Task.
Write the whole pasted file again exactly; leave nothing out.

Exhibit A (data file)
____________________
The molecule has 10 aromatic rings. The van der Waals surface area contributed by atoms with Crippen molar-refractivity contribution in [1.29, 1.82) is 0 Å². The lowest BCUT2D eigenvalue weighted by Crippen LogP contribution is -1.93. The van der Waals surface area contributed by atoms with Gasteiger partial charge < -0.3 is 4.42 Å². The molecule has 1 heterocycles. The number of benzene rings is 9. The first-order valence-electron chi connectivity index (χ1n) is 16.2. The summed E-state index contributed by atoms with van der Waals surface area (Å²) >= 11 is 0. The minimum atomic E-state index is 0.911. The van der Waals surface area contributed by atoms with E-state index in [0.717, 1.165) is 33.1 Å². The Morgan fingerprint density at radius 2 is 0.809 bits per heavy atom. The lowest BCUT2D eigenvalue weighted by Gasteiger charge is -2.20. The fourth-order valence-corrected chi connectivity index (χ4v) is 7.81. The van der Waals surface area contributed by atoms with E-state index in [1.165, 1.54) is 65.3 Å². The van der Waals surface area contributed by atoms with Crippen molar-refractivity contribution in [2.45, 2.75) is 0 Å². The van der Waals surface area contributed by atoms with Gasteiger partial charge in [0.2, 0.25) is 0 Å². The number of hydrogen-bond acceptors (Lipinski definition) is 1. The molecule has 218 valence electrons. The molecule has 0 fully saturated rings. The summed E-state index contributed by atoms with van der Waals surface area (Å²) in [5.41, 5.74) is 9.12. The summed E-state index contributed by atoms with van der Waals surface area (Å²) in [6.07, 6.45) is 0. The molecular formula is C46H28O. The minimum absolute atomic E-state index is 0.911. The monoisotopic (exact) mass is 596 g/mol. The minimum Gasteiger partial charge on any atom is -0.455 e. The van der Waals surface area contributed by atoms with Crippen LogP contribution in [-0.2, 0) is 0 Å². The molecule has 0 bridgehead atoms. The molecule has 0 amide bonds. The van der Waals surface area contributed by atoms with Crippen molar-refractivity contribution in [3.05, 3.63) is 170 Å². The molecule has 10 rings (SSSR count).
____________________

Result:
The molecule has 10 aromatic rings. The van der Waals surface area contributed by atoms with Crippen molar-refractivity contribution in [1.29, 1.82) is 0 Å². The lowest BCUT2D eigenvalue weighted by Crippen LogP contribution is -1.93. The van der Waals surface area contributed by atoms with Gasteiger partial charge < -0.3 is 4.42 Å². The molecule has 1 heterocycles. The number of benzene rings is 9. The first-order valence-electron chi connectivity index (χ1n) is 16.2. The summed E-state index contributed by atoms with van der Waals surface area (Å²) >= 11 is 0. The minimum atomic E-state index is 0.911. The van der Waals surface area contributed by atoms with E-state index in [0.717, 1.165) is 33.1 Å². The Morgan fingerprint density at radius 2 is 0.809 bits per heavy atom. The lowest BCUT2D eigenvalue weighted by Gasteiger charge is -2.20. The fourth-order valence-corrected chi connectivity index (χ4v) is 7.81. The van der Waals surface area contributed by atoms with E-state index in [1.165, 1.54) is 65.3 Å². The van der Waals surface area contributed by atoms with Crippen molar-refractivity contribution in [2.45, 2.75) is 0 Å². The van der Waals surface area contributed by atoms with Gasteiger partial charge in [0.2, 0.25) is 0 Å². The number of hydrogen-bond acceptors (Lipinski definition) is 1. The molecule has 218 valence electrons. The molecule has 0 fully saturated rings. The summed E-state index contributed by atoms with van der Waals surface area (Å²) in [5.41, 5.74) is 9.12. The summed E-state index contributed by atoms with van der Waals surface area (Å²) in [6.07, 6.45) is 0. The molecular formula is C46H28O. The minimum absolute atomic E-state index is 0.911. The monoisotopic (exact) mass is 596 g/mol. The minimum Gasteiger partial charge on any atom is -0.455 e. The van der Waals surface area contributed by atoms with Crippen LogP contribution in [-0.2, 0) is 0 Å². The molecule has 0 bridgehead atoms. The molecule has 0 amide bonds. The van der Waals surface area contributed by atoms with Crippen molar-refractivity contribution in [3.05, 3.63) is 170 Å². The molecule has 10 rings (SSSR count).